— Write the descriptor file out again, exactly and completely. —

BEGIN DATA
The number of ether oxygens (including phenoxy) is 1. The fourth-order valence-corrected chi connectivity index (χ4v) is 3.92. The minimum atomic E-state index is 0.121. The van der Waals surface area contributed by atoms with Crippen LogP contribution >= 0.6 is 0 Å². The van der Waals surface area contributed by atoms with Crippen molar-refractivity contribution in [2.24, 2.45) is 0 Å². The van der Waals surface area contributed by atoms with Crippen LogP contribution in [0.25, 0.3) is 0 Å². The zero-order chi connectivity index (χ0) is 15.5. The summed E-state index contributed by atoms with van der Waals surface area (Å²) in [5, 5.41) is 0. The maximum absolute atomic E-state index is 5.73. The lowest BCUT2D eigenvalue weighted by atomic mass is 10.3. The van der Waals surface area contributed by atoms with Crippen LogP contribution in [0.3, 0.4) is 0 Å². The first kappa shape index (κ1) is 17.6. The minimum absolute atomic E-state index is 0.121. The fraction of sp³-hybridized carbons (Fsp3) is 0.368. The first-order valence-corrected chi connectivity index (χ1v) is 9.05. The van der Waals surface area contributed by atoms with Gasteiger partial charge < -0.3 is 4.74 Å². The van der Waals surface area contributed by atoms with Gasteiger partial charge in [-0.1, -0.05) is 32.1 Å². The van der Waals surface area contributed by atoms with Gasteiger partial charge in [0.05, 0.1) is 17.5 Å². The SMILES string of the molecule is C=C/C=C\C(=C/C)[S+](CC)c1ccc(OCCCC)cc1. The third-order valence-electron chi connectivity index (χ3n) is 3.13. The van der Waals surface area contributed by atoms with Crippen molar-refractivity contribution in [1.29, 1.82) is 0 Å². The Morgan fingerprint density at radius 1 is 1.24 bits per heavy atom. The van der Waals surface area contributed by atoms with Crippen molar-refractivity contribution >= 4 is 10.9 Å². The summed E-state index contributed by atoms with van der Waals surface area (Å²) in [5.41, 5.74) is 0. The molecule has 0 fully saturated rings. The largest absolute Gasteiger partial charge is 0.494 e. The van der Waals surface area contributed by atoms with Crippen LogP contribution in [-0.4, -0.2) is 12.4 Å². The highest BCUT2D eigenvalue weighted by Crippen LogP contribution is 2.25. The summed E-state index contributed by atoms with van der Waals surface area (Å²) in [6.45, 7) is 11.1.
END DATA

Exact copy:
The number of ether oxygens (including phenoxy) is 1. The fourth-order valence-corrected chi connectivity index (χ4v) is 3.92. The minimum atomic E-state index is 0.121. The van der Waals surface area contributed by atoms with Crippen LogP contribution >= 0.6 is 0 Å². The van der Waals surface area contributed by atoms with Crippen molar-refractivity contribution in [2.24, 2.45) is 0 Å². The van der Waals surface area contributed by atoms with Crippen LogP contribution in [0.25, 0.3) is 0 Å². The zero-order chi connectivity index (χ0) is 15.5. The summed E-state index contributed by atoms with van der Waals surface area (Å²) in [5, 5.41) is 0. The maximum absolute atomic E-state index is 5.73. The lowest BCUT2D eigenvalue weighted by atomic mass is 10.3. The van der Waals surface area contributed by atoms with Crippen LogP contribution in [0.3, 0.4) is 0 Å². The first kappa shape index (κ1) is 17.6. The minimum absolute atomic E-state index is 0.121. The fraction of sp³-hybridized carbons (Fsp3) is 0.368. The first-order valence-corrected chi connectivity index (χ1v) is 9.05. The van der Waals surface area contributed by atoms with Gasteiger partial charge < -0.3 is 4.74 Å². The van der Waals surface area contributed by atoms with Gasteiger partial charge in [-0.1, -0.05) is 32.1 Å². The van der Waals surface area contributed by atoms with Gasteiger partial charge in [0.05, 0.1) is 17.5 Å². The SMILES string of the molecule is C=C/C=C\C(=C/C)[S+](CC)c1ccc(OCCCC)cc1. The third-order valence-electron chi connectivity index (χ3n) is 3.13. The van der Waals surface area contributed by atoms with Crippen molar-refractivity contribution in [1.29, 1.82) is 0 Å². The Morgan fingerprint density at radius 1 is 1.24 bits per heavy atom. The van der Waals surface area contributed by atoms with Crippen molar-refractivity contribution >= 4 is 10.9 Å². The summed E-state index contributed by atoms with van der Waals surface area (Å²) in [5.41, 5.74) is 0. The molecule has 0 fully saturated rings. The largest absolute Gasteiger partial charge is 0.494 e. The van der Waals surface area contributed by atoms with Crippen LogP contribution in [-0.4, -0.2) is 12.4 Å². The highest BCUT2D eigenvalue weighted by Crippen LogP contribution is 2.25. The summed E-state index contributed by atoms with van der Waals surface area (Å²) in [6.45, 7) is 11.1.